Wahineka‘iu Lum Ho, now 70, remembers hearing her grandparents speaking Hawaiian in their home on Maui. But they never encouraged her to learn the language. She wasn’t allowed to dance hula, though she had master hula teachers in her family. Even when she attended a private school for children of Hawaiian descent, she felt disconnected. “We sang Hawaiian songs,” Lum Ho says, “but I didn’t really know what we were singing.”
Yet on this sunny Saturday morning at the University of Hawaii at Manoa, Lum Ho — who has short, salty hair and strong shoulders from surfing — belts out an oli, or chant, as if she has been doing this all her life.
Lum Ho is enrolled in a community education program, housed at the university’s Hawaiian studies center, that offers classes in the Hawaiian language, hula, and chants every Saturday morning. The classes, which have been held for 20 years, are open to anyone, but most of the 40 regular students are native Hawaiian kupuna, or elders. Most are older than 60. One is 92. Like Lum Ho, they grew up with little formal exposure to their own culture.
Hawaiian-language schools were banned in 1896, three years after American-backed businessmen overthrew the Hawaiian monarchy and two years before the United States annexed Hawaii as a territory. Between that time and 1959, when Hawaii became a U.S. state, the Hawaiian language was replaced by English in almost all public spaces. Many families followed suit, teaching their children to master English and get a Western education.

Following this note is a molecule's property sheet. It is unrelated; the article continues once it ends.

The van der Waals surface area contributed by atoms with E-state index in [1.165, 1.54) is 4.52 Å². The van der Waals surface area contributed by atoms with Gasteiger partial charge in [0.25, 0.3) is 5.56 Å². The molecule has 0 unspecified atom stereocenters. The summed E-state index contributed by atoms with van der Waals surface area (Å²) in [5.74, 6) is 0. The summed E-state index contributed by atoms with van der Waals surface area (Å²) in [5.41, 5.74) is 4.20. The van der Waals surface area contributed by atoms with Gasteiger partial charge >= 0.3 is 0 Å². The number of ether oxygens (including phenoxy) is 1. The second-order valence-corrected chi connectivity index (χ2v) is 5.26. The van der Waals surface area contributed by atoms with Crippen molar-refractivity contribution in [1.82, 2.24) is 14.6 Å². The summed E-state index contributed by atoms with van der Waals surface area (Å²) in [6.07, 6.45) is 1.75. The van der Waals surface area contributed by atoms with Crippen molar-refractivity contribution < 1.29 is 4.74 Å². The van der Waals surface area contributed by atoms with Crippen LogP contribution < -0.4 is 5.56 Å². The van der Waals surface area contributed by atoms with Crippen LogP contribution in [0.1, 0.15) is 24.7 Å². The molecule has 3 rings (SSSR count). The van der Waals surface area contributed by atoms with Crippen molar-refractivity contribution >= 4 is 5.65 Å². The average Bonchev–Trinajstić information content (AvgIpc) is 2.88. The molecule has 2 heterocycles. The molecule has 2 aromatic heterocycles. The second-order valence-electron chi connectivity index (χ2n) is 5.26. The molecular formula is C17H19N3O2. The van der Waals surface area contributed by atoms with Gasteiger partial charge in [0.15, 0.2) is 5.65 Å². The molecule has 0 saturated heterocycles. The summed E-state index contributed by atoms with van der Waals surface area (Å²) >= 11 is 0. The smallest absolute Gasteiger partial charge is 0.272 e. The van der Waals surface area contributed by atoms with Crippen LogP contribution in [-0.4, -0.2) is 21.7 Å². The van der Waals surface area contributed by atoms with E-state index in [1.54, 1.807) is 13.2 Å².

“My father and mother, like virtually all Hawaiians at that time, wanted their children to succeed, and they believed that to do so required their children to adopt Western ways,” the late Gladys Kamakakuokalani Brandt, a co-founder of the University of Hawaii’s center for Hawaiian studies, said in a 2002 interview.
But in the years since today’s kupuna became adults, Hawaiian language and culture have enjoyed a renaissance. In 1978, Hawaii’s state government made Hawaiian an official language for the first time since the overthrow. The 2010 U.S. Census counted about 20,000 people, or nearly 6 percent of the state’s population, who spoke Hawaiian at various levels of fluency — up from only 1,500 more than three decades ago. Today, there are more than 20 Hawaiian language immersion programs in Hawaii public schools, as well as dozens of hula schools across the state. The University of Hawaii offers degrees in Hawaiian language. Language apps and online resources allow people to learn Hawaiian, hula, and other cultural practices like never before.
At this moment in Hawaiian history, that means some of the traditional generational divides are being upended. Grandchildren and their grandparents learn the same things simultaneously. Younger adults are teaching their elders about cultural artifacts that ordinarily would be passed down in the other direction.
“It’s strange: the younger ones like me teaching them, the kupuna. It’s like reverse role-modeling,” says Lawrence Kealiʻi Gora, who teaches the chant classes.
In the Hawaiian language, kupuna means “grandparent,” “ancestor,” or “honored elder.” But it also means “starting point” or “source.” In Hawaiian culture, kupuna are highly respected and often seen as keepers of ancestral knowledge, as well as sources of guidance and wisdom, even to people beyond their own families. Even the bones of kupuna, referred to as iwi kupuna, are revered — thought to hold the mana, or spirit, of ancestors and believed to continue to guide Hawaiians. Reporting a burial site disturbance is required by Hawaiian law, and the state created a Historic Preservation Division to advise people who do so.